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Post-Brexit free trade deal likely to be 'very, very' limited for banks


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Post-Brexit free trade deal likely to be 'very, very' limited for banks

Both the U.K. and the European Union have expressed optimism over reaching a post-Brexit deal but any final free trade agreement is likely to contain only limited provisions on banks and financial services, say sources.

The leading EU negotiator Michel Barnier has remained in London to continue talks instead of returning to Brussels as planned, which the British government has said is a "very good sign."

But industry figures say it is unlikely financial services will be extensively covered by any final agreement.

Lack of financial services details

"There is very, very little in the drafts that we've seen for financial services, so we don't expect much in a final deal," said a U.K.-based source with knowledge of the discussions who declined to be named while talks continued. An EU-based source, who also declined to be named, agreed.

The U.K. government proposed outlining a deal on regulatory and supervisory co-operation in an annex to the main chapter in a draft proposal, but the EU did not agree with this approach and the annex was subsequently withdrawn, said both sources.

Britain exports more than $30 billion of financial services to the EU each year, according to World Trade Organization data. Its next biggest export market is the U.S., to which it exports about $20 billion worth.

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In addition to an agreement on financial services, there are other issues that still need to be addressed by the two sides including forging agreements over the use of data and for the mutual recognition of professional qualifications, for instance.

An EU spokesperson said that in previous free-trade deals agreed by the bloc, financial services had been covered in only a limited way.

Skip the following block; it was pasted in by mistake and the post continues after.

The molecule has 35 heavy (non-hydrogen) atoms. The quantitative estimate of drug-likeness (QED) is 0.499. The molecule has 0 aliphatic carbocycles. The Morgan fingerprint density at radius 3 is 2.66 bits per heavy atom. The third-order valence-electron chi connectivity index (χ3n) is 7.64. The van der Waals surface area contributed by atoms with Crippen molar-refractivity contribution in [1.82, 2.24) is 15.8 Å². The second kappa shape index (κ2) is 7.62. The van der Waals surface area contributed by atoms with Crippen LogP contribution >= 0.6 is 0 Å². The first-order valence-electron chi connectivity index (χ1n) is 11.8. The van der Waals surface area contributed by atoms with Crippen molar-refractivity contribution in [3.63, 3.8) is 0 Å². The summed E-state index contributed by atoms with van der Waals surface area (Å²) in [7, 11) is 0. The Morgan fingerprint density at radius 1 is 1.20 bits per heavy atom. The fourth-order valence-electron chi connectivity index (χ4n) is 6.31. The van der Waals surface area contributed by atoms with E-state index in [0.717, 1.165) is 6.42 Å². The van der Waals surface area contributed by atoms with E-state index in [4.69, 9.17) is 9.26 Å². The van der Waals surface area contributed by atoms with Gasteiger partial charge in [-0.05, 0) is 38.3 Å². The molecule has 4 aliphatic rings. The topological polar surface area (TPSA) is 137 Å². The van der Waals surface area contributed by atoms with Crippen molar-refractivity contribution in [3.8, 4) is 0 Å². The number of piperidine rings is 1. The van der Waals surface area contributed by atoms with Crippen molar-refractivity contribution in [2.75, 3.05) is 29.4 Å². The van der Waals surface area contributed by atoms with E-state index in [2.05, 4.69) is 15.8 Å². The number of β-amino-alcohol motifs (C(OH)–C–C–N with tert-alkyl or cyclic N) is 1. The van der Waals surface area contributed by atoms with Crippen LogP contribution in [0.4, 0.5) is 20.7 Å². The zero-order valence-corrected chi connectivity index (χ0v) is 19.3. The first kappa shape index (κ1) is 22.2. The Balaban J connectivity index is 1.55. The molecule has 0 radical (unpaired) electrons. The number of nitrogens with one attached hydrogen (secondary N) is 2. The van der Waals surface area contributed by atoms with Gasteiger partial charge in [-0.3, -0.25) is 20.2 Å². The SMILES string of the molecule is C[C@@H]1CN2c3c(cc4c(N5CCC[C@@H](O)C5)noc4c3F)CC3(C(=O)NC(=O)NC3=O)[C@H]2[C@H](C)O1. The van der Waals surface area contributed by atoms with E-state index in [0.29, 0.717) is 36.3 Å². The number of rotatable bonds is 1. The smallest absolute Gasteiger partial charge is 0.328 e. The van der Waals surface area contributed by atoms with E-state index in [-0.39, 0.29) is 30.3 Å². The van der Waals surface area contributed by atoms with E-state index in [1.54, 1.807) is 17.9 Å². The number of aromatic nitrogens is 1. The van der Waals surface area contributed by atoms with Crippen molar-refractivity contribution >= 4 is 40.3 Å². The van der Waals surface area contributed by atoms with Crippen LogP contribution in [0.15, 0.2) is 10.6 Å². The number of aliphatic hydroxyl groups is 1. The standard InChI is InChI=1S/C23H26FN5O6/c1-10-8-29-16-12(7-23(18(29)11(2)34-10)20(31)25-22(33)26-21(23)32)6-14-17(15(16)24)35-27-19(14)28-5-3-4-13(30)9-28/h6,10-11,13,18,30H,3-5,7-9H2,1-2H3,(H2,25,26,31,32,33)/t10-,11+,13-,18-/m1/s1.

"The standard approach in EU free trade agreements is to have limited market access commitments, notably on cross-border supply of financial services," said Daniel Ferrie, the EU spokesperson for banking and financial services and EU/U.K. negotiations.

"Like in all free trade agreements we will have a prudential carve-out that allows the EU to adopt any measure for prudential reasons."

Equivalence, investment banking

In addition to the free trade agreement, the EU is also carrying out an equivalence assessment on the U.K.'s financial regulatory system to decide if it is sufficiently similar to allow EU firms' access to U.K. markets, although the June deadline has already been missed.

But any deal on equivalence will not include investment banking, which the EU has already excluded from consideration. It decided to exclude Article 47 of the Markets in Financial Instruments Regulation, or Mifir, which covers investment banking, at the start of the assessment because, it said, it had never published a previous equivalence determination covering this article.

"It makes little sense to assess areas where, for instance, the EU framework is not yet in place. With regard to these areas the Commission will not adopt an equivalence decision in the short or medium term," said Ferrie.

However, Bank of England Governor Andrew Bailey, addressing MPs on the Treasury Select Committee, said the EU's decision was significant.

"If you look across the landscape of equivalence, at where the value of equivalence is in terms of activity in financial markets, it is interesting — I will use my words carefully here — that the largest amount of value is in article 47 equivalence," he said.

The EU's decision showed it was intent on using the departure of the U.K. from the bloc to build up its own investment banking capacity, said both U.K.-based and EU-based unnamed sources.

A banker at a major U.K.-based investment bank said British lenders would prefer an agreement covering investment banking activity "because it would bring more certainty — both about where we would be on Day 1 of Brexit, but also certainty of stability over the longer term."

"The biggest downside of no equivalence agreement is fragmentation of our business — having to split assets, pools of liquidity and people across multiple jurisdictions and locations, when it is much more efficient for a bank's bottom line to have operations centralized — in London, where the ecosystem is at its most concentrated," said the source, who declined to be named while talks continue.

UK Finance, which represents British banks, said the two sides should focus on reaching a deal on equivalence. But it also said parallel arrangements for future cross-border trade did not depend on a free trade deal, and that they could "build on the longstanding regulatory relationships and supervisory cooperation that already exist."

The Bank of England's Alex Brazier, executive director for financial stability strategy and risk, told MPs that less than a third of the trade in financial service between the EU and the U.K. would be affected by an equivalence deal.